EDITORIAL: State must act on Bridge

DID YOU KNOW that almost all the school districts in the county are average? All except one. That one is in the “high” category. But the designations in this case don’t reflect the quality of education or even the scores on standardized tests.

These labels indicate the educational needs of the districts as the state determines them. And it’s likely the people in the Hudson City School District would prefer to be an average place for children to learn rather than one with “high needs.” The numbers, however, say the state is right.

Hudson struggles on many fronts, but the most striking is its poor graduation rate compared to its neighboring districts. It’s graduation rate overall was 25% below the best schools in the county, and though it has the most diverse population of any local school district, students lumped together as “non-white” have the worse graduation rate in the county.

The graduation rate matters. The statistic that signifies the success or failure of a school district is the percentage of kids who graduate within four years of entering high school. Not so long ago “social promotion” was an acceptable way to move students to the next grade and then out of school altogether regardless of their academic achievement–or lack of it. That practice made diplomas granted to those students nothing but worthless symbols of a cynical neglect.

The adoption of more rigorous testing has restored the value of each diploma. But that now leaves us unable to hide from the fact that too many students don’t graduate. We ignore the consequences of this fact at our peril.

In this issue reporter Jeanette Wolfberg has assembled graduation data from the previous three years through 2012. Students who meet graduation requirements by the end of August of this year will still be counted as having graduated with the class of 2013, which helps explain why the public data are a year out of date.

The accompanying explanation provides some guidance on what to look for in the tables, because it’s difficult to tease out the importance of the numbers without looking at them a few times. The point behind presenting the statistics without a journalistic narrative is that the figures for the low graduation rates of kids who suffer from disabilities, poverty or racism don’t need someone else to tell you what they reveal.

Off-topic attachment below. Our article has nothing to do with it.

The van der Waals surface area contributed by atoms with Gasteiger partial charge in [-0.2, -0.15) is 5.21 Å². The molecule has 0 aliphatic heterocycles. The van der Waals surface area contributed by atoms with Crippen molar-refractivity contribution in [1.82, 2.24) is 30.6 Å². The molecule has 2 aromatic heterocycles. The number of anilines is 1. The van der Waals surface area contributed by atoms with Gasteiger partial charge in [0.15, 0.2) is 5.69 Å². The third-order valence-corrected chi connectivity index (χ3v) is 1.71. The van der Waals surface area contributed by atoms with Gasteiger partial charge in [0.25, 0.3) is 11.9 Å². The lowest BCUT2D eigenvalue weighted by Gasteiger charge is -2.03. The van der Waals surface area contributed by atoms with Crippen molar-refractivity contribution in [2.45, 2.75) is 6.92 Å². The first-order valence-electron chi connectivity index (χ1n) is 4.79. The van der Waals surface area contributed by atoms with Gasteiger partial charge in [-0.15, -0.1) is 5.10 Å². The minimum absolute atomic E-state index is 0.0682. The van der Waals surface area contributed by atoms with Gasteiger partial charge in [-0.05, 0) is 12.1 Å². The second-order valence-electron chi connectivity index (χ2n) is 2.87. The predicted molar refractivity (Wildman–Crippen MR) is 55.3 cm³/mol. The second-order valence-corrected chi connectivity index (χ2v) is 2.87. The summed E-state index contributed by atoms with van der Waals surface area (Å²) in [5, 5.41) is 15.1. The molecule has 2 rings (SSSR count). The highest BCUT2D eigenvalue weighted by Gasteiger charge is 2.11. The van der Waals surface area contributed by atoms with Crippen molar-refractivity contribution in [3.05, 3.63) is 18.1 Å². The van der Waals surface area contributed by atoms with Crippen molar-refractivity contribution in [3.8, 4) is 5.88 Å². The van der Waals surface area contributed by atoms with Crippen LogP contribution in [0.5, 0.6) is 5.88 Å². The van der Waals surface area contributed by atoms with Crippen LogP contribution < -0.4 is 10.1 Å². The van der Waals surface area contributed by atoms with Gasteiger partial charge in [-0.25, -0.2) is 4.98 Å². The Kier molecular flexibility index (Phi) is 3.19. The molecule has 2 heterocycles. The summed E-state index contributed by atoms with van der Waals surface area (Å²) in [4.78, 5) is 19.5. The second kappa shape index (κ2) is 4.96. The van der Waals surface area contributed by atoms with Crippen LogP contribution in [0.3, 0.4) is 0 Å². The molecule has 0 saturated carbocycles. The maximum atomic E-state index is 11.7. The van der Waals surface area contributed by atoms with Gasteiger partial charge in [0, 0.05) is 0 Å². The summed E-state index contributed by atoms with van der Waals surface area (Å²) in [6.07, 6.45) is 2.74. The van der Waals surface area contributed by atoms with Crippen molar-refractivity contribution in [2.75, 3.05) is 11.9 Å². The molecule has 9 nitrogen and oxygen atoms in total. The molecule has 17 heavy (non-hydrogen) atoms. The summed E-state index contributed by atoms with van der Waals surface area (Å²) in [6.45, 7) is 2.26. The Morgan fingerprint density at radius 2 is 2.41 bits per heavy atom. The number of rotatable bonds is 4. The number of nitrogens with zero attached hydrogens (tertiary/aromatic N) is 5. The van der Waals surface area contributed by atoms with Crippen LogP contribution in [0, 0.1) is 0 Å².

Hudson City School District officials have initiated a number of programs that might help improve the grim graduation statistics. One of the most hopeful is the Bridge program alternative school in the old Register-Star newspaper building at Warren and 5th streets. The program is a collaborative effort with the Catskill School District and staff from the Berkshire Union Free School District in Canaan, a residential program that has a long tradition of helping at risk students.

A few days ago, after months of careful planning by the local districts, lawyers for the state Education Department called a halt to the project, saying that they suddenly discovered it needs voter approval.

The principle of voter control over school spending is an important one, but this is an unacceptable attack on the good faith efforts of the districts to halt the great wrong of an education system that fails miserably to give all students an equal chance to graduate.

Anyone who thinks the state or its citizens can ignore this problem and make it go away has retreated into a fantasy land out of touch with the larger trends already well under way in this country. Our population is rapidly becoming more diverse. The more kids we leave behind today, the higher our costs will be tomorrow.

We can’t invent educated people, at least not yet. We have to educate them, which requires a lengthy, expensive process. When school districts come up with promising solutions, the job of the state is to help make the programs happen, not callously consign children to a permanent educational disadvantage.

It’s time for the state Education Department and Governor Andrew Cuomo to find a way for the Bridge program to open on schedule next week. Blocking the program at the last minute is not a solution, it is a perpetuation of the same insensitivity that got us into this graduation mess to begin with. If our state officials cannot make this happen here and now, who will speak for our children?

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